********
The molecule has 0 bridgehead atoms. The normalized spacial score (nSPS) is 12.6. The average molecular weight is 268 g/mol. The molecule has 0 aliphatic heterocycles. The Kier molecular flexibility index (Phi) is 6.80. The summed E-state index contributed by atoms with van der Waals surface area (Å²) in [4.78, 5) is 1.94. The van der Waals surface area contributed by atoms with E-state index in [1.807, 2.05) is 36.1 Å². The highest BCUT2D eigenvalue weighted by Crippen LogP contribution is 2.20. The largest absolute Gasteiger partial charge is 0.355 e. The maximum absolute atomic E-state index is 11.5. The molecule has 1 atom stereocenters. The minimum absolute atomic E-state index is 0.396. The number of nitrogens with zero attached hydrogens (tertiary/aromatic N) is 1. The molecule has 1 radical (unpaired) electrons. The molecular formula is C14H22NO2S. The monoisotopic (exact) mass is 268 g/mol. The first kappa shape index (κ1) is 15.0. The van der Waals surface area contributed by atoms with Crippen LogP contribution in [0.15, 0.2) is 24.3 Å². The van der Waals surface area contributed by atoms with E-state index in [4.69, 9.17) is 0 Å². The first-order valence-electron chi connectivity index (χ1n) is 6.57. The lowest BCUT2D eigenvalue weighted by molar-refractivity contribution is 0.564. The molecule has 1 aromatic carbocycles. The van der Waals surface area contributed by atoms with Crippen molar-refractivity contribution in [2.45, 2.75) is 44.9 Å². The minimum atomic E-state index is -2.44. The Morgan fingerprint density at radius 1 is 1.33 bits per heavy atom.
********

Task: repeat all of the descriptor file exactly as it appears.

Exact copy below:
The molecule has 0 bridgehead atoms. The normalized spacial score (nSPS) is 12.6. The average molecular weight is 268 g/mol. The molecule has 0 aliphatic heterocycles. The Kier molecular flexibility index (Phi) is 6.80. The summed E-state index contributed by atoms with van der Waals surface area (Å²) in [4.78, 5) is 1.94. The van der Waals surface area contributed by atoms with E-state index in [1.807, 2.05) is 36.1 Å². The highest BCUT2D eigenvalue weighted by Crippen LogP contribution is 2.20. The largest absolute Gasteiger partial charge is 0.355 e. The maximum absolute atomic E-state index is 11.5. The molecule has 1 atom stereocenters. The minimum absolute atomic E-state index is 0.396. The number of nitrogens with zero attached hydrogens (tertiary/aromatic N) is 1. The molecule has 1 radical (unpaired) electrons. The molecular formula is C14H22NO2S. The monoisotopic (exact) mass is 268 g/mol. The first kappa shape index (κ1) is 15.0. The van der Waals surface area contributed by atoms with Crippen LogP contribution in [0.15, 0.2) is 24.3 Å². The van der Waals surface area contributed by atoms with E-state index in [4.69, 9.17) is 0 Å². The first-order valence-electron chi connectivity index (χ1n) is 6.57. The lowest BCUT2D eigenvalue weighted by molar-refractivity contribution is 0.564. The molecule has 1 aromatic carbocycles. The van der Waals surface area contributed by atoms with Crippen molar-refractivity contribution in [2.45, 2.75) is 44.9 Å². The minimum atomic E-state index is -2.44. The Morgan fingerprint density at radius 1 is 1.33 bits per heavy atom.